Over the past few days, conservative Twitter has descended into complete and utter chaos over one apparently divisive issue: pornography.
It all began when National Review staff writer Alexandra DeSanctis shared the news that four Republican representatives had sent a letter to Attorney General Bill Barr demanding that the DOJ make moves to prosecute the makers of hardcore pornography that meets legal standards for “obscenity.”
“The Internet and other evolving technologies are fueling the explosion of obscene pornography by making it more accessible and visceral,” the representatives wrote in their letter, which also served as a reminder to the DOJ about President Trump’s promise to roll out obscenity laws across the porn industry. “This explosion in pornography coincides with an increase in violence towards women and an increase in the volume of human trafficking as well as child pornography,” the letter added, according to National Review.
Quoting DeSanctis’ tweet, Daily Wire commentator Matt Walsh commented that this was “a great move” and that “conservatives who act perplexed at the suggestion that government might have a role in restricting hardcore porn obviously do not understand their own ideology.”
And at that, all hell broke loose and a three-day-long Twitter-based porn debate ensued. Among the sea of digital dialogue, Walsh has been taking a lot of heat from libertarian conservatives. Fearful of government overreach and convinced that Walsh is suggesting the federal government be invited into their most intimate private affairs, many appeared distinctly triggered — several even began lambasting Walsh’s views as “tyrannical,” prompting dismay from the commentator.
“It’s “tyrannical” to tell people they can’t post hardcore sex videos on a public forum where 11 year olds will access it?” he asked in response. “Tyrannical? Seriously?”
Other critics took a slightly more measured view: “Any attempt at a government ban on pornography would both violate the individual rights of adults and fail miserably in implementation,” tweeted the DC Examiner’s Brad Polum.
But Walsh, not to be deterred, went on to argue that explicit material should be controlled under the law in order to protect the eyes of young children.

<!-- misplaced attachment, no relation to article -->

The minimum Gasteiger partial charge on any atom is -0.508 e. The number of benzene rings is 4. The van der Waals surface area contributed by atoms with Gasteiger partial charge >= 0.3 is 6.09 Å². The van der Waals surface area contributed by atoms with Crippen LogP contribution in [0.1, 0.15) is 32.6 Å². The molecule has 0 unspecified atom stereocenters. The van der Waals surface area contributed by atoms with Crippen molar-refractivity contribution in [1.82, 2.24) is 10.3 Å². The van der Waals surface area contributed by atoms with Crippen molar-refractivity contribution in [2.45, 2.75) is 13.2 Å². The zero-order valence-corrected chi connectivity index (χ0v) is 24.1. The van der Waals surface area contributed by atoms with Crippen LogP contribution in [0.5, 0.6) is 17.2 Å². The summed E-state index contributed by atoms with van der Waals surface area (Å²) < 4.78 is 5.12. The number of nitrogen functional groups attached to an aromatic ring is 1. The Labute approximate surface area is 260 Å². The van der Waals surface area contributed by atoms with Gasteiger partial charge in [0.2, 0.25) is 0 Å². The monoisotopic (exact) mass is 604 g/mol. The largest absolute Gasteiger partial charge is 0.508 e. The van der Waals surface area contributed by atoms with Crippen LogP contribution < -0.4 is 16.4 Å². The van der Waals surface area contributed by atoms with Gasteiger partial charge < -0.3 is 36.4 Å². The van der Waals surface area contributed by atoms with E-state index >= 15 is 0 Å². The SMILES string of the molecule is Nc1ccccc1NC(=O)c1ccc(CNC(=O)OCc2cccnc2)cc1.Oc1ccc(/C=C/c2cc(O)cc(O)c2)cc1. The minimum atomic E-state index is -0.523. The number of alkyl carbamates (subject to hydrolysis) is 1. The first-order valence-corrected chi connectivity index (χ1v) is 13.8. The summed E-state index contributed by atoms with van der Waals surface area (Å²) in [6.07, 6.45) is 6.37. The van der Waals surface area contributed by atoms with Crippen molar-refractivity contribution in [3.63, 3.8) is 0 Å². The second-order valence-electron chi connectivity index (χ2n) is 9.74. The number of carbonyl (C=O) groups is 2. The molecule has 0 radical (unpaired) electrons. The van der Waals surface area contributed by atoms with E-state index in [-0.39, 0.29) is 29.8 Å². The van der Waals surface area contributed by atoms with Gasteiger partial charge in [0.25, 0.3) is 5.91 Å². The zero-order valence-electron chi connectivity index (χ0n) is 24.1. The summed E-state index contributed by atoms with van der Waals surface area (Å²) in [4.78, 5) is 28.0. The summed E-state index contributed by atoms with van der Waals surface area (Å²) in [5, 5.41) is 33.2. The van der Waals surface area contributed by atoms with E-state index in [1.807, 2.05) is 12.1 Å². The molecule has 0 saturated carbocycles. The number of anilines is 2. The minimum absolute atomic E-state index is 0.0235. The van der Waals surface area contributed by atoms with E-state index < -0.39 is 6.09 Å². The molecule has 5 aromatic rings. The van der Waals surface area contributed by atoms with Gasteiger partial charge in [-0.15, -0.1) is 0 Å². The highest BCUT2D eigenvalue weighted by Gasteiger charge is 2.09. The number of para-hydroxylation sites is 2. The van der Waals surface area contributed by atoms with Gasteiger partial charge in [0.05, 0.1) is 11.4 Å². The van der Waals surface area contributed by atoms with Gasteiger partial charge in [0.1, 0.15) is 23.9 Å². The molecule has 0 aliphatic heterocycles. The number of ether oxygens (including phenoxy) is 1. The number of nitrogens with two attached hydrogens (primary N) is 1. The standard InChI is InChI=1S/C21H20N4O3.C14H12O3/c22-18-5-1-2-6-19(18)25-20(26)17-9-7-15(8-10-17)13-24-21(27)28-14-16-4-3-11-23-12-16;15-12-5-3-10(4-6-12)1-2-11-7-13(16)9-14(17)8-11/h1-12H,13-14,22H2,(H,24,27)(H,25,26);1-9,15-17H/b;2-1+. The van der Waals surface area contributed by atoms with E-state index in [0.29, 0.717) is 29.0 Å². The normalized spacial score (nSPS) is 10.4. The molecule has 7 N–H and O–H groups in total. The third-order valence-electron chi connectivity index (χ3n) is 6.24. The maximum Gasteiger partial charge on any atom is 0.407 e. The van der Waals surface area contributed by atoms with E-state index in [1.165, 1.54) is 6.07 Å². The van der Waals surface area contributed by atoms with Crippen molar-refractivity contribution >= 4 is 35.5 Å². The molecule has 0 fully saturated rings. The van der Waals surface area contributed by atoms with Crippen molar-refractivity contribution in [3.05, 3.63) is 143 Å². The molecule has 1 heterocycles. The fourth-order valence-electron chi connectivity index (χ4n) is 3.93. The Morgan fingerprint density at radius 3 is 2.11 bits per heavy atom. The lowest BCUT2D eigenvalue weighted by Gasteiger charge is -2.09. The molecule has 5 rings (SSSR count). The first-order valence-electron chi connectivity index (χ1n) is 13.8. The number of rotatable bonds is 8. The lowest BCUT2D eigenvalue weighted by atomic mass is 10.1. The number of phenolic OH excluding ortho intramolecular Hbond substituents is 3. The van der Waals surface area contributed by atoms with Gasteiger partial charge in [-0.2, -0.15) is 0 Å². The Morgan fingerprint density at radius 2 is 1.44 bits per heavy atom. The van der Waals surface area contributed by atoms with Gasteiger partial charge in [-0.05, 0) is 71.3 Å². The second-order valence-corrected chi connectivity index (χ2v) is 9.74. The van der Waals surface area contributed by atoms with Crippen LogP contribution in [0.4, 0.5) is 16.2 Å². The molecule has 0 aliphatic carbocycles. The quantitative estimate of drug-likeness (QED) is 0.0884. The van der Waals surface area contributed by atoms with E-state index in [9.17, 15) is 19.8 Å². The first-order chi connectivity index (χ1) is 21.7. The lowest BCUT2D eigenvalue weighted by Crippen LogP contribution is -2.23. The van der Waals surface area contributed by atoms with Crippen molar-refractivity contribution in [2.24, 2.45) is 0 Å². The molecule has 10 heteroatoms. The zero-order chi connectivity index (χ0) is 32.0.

This assertion prompted retorts from the likes of Fox News contributor Kat Timpf, who insisted that “with this logic, you are arguing that anything that isn’t suitable for children should be banned from the internet.”
Walsh hit back: “No, I’m arguing that hardcore pornography has a specially significant and damaging effect on children, as many studies have shown, and the need to protect them from this harm outweighs anyone’s need to post their sex videos online.”
In a bid to broaden the debate and raise some of the most pressing concerns around pornography as a multi-billion-dollar-making industry, pro-life activist Lila Rose also weighed in.
“Regarding the debate on porn: It’s important to recognize there are two interconnected but separate issues — the production of porn & its consumption,” she tweeted. “The production of porn essentially involves prostitution. In both, people are paid to perform sex acts. Both violate the dignity of those involved, pervert the purpose of sex, often involve the exploitation of the vulnerable, & promote obscenity, which is NOT free speech.”
Others on the libertarian side argued that there should be no government regulation of the porn industry, instructing that “if you don’t like porn, don’t watch it!”
This simplistic rationalization was downed by DeSanctis, who tweeted, “’If you don’t like X, don’t do X’ is the dumbest argument plaguing public debate. ‘If you don’t like murder, don’t murder.’ ‘If you don’t like slavery, don’t own slaves.’ We can debate whether something’s harmful, but clearly government should enforce some set of moral norms.”
“If you don’t like X, don’t do X” is the dumbest argument plaguing public debate. “If you don’t like murder, don’t murder.” “If you don’t like slavery, don’t own slaves.” We can debate whether something’s harmful, but clearly government should enforce some set of moral norms. https://t.co/iBto5gzf0J— Alexandra DeSanctis (@xan_desanctis) December 8, 2019
Of course, the defense of one’s personal and private choice to view hardcore pornography is blighted by the fact that the industry deals primarily in coercion and sex trafficking. Yes, those defending it may feel as if they possess a right to watch what they like, but the sordid process by which porn is produced and the proven detrimental effects inflicted upon those who consume such explicit material cannot be ignored.
Further, as Christians, we believe there is a whole other side to this issue. When followers of Jesus view pornography, it grieves the heart of God. Plus, let’s remember that every single person involved in the sexual acts being recorded and broadcast to millions of consumers are also children of God. They are made in His image. To objectify them and use them solely for your own sexual pleasure is a grave violation of God’s commands.
However, we must remember, too, that there is hope for those entangled in the throes of porn addiction. As Walsh remarked, many of those so desperate to advocate for the continued production of hardcore pornography are likely addicted to the stuff themselves. Others, however, may be desperate to escape its toxic allure.
On this, we can help.
If you are fighting sexual sin or a compulsion toward pornography, Faithwire has a seven-week video e-course — Set Free — designed to equip you with the spiritual and practical tools you need to eliminate it from your life. If you would like more information about the study, or if you’re interested in enrolling, click here